Wednesday, February 23, 2022

Piper Peplum And A Hack

Blue and white knit dress
For this month’s 5outof4patterns (affiliate link) ambassador make, I chose the Piper Peplum (affiliate link).  The very thought of a peplum gives me agita (fancy word for heartburn) because it’s not a look I find flattering on many people, myself included.  I like to draw attention away from the middle of my body and peplums, with their twirly fabric at the waist scream LOOK RIGHT HERE!  IT'S LIKE I'M TRYING TO HIDE SOMETHING BUT WE AREN'T FOOLING ANYONE.

Thankfully, there are lots of pictures of the Piper Peplum (affiliate link) out there and I discovered there’s a dress length, which takes that fabric at the waist and brings it down as a dress.  This is a style I like and the very first knit dress I ever made was something similar to this, so I was excited to try this version.

I’m at a point in my fabric stash that I have a lot of pieces that I’ve bought as remnants or clearance boxes from various sites and I never label them, so it’s always a gamble when I hunt for fabric.  I thought I had a cute blue and white polka dot fabric that would work but I didn’t have anywhere near enough.  This dress is a fabric hog because of the circle skrit.  Then I stumbled upon exactly the right amount of this, which is a DBP I remember buying at Joann. It must have been super cheap for me to have bought so much without a specific thing in mind.  I don't buy fabrics all that often without some idea of what I want to use them for.  I might not have a specific pattern in mind but I'll think "oh, this might be a good top, this would be nice for a dress,etc".  I don't have bins and bins of fabrics waiting to be used.

I’m also at a point where I’m kind of over the polyester in knits and I want to start finding good knits without polyester.  A needle in a haystack, I know.  It's hard when the only store locally is Joann fabrics and they don't have the widest variety.  Getting fabric online can be a huge task if you're picky like me and no matter what kind of info they give for dimensions, stretch, etc. I am someone who really needs to touch a fabric to know if it's going to work.

Mysteriously, this does not seem to stop me from buying a clearance box of mystery fabric online.  The thrifty girl in my sometimes takes over.

But let’s get back to the Piper Peplum dress(affiliate link).  This pattern is extremely easy and extremely quick to make.  This would be a great beginner pattern.  The hardest part is using the huge quantity of fabric in the skirt because it’s a circle skirt.  And it’s quite full!  I love a good twirly circle skirt and this fits the bill but I do look at all of the fabric and think "I could also made xyz out of all that..."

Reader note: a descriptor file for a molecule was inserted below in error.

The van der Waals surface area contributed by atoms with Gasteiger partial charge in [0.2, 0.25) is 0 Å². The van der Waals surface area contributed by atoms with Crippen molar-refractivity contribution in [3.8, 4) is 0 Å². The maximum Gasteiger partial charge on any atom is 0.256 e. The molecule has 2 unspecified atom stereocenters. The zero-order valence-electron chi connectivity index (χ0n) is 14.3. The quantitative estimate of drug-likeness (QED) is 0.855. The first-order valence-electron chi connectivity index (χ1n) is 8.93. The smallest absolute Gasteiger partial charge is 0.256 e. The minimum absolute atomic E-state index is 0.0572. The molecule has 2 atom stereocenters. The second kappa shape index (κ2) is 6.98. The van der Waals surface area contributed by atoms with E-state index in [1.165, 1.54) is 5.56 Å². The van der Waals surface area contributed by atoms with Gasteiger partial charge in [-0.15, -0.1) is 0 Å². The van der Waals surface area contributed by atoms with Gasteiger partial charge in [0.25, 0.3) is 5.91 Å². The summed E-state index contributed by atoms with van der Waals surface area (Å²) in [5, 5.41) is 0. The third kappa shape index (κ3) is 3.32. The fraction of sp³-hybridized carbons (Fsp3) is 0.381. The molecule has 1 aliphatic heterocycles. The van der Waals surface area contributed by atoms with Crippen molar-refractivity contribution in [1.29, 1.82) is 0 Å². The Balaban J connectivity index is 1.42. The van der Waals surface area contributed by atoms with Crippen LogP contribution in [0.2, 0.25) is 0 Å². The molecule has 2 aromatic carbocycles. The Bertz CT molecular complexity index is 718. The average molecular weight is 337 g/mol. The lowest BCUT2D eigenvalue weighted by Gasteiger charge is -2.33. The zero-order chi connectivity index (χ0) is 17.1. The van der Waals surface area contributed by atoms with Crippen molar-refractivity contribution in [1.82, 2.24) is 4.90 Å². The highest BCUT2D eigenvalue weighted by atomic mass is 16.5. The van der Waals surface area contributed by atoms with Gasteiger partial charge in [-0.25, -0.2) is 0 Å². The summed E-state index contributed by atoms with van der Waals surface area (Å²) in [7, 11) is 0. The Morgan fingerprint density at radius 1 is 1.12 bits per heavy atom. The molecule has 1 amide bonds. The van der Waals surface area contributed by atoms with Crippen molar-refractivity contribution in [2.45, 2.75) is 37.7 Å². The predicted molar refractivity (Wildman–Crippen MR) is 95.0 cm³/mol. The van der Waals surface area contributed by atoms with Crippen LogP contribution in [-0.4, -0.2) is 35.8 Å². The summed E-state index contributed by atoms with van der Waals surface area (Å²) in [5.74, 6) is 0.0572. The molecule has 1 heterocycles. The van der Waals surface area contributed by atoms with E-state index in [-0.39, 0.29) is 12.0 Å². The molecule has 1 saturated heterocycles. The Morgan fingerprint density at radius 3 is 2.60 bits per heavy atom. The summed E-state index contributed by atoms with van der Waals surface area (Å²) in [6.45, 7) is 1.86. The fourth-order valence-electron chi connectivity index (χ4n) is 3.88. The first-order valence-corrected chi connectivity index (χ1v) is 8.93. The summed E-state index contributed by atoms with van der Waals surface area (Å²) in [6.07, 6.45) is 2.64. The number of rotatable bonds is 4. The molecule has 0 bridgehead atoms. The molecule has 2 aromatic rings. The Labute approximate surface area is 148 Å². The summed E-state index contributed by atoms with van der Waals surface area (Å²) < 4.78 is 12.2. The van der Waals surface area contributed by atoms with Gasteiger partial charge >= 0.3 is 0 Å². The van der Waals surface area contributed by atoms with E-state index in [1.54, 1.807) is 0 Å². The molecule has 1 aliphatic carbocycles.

I had to shorten it a little because I didn’t have quite enough but that was fine because it was going to come below my knee anyway.  I’m 5’2”.

The bodice is short because for the peplum top, you’d be adding the flounce part around the waist.  The same bodice is used for the dress but keep in mind that the weight of the skirt will pull that bodice down.  If I had realize this, I might have shortened at the waist just a little, too.

This pattern has a sleeveless option, short sleeves, long sleeves and 3/4 sleeve.  It also has a crew neck or scoop neck.  I chose short sleeves and a scoop neck.

And just to keep it real, let me tell you how much swearing and frustration was caused by this fabric when I went to hem the skirt.  This is not at all a fault of the pattern, just my own issues.  DBP can be known for not gliding smoothly through machines, sometimes.  Other times, it will glide through like a greased pig. I have never been able to figure out how to know when it's going to glide or get stuck. 

All went well until I decided I didn't want to use a double needle for the hem because I knew I wouldn't need the stretch for such a full skirt.  This fabric and my machine were not having it.  I had to rip it out 3 times before I finally caved and used the double needle.   Full skirts can be a pill to hem anyway because of the curve and this knit was like let's up the game here .  I ironed and pinned (a rarity when it comes to my and knits) and nothing was working until I finally used the double needle.

And because I can’t help myself, I decided that since I liked the neckline and the sleeves, I wanted to make it into a top that didn’t have the flounce of the peplum.  I took another pattern that has the length and shape I wanted and just extended the Piper (affiliate link) bodice down and out to match that one.  This fabric is extremely unflattering in pictures but the purpose of this shirt is actually a yardwork shirt so I wasn’t going for high fashion.  I do a lot of getting dirty once spring comes, and my work shirts that were college t-shirts 25 years ago have all decided to turn in their resignations.  

This is one of those mystery knits that is clingier than I realized as I was making it and could have been made a little larger to accommodate the cling.  There must be a lot of polyester in there.  I don't dare show the back because with my swayback and short waist, the clingy fabric would make anyone who knows how to make alterations faint on the spot.  I didn't bother to do any kind of alteration because my intention was to make a work shirt but now I'm questioning that idea.

Now, who doesn’t love to see a twirly skirt twirl??

Be sure to click on my affiliate links (affiliate link) to get this pattern for yourself!

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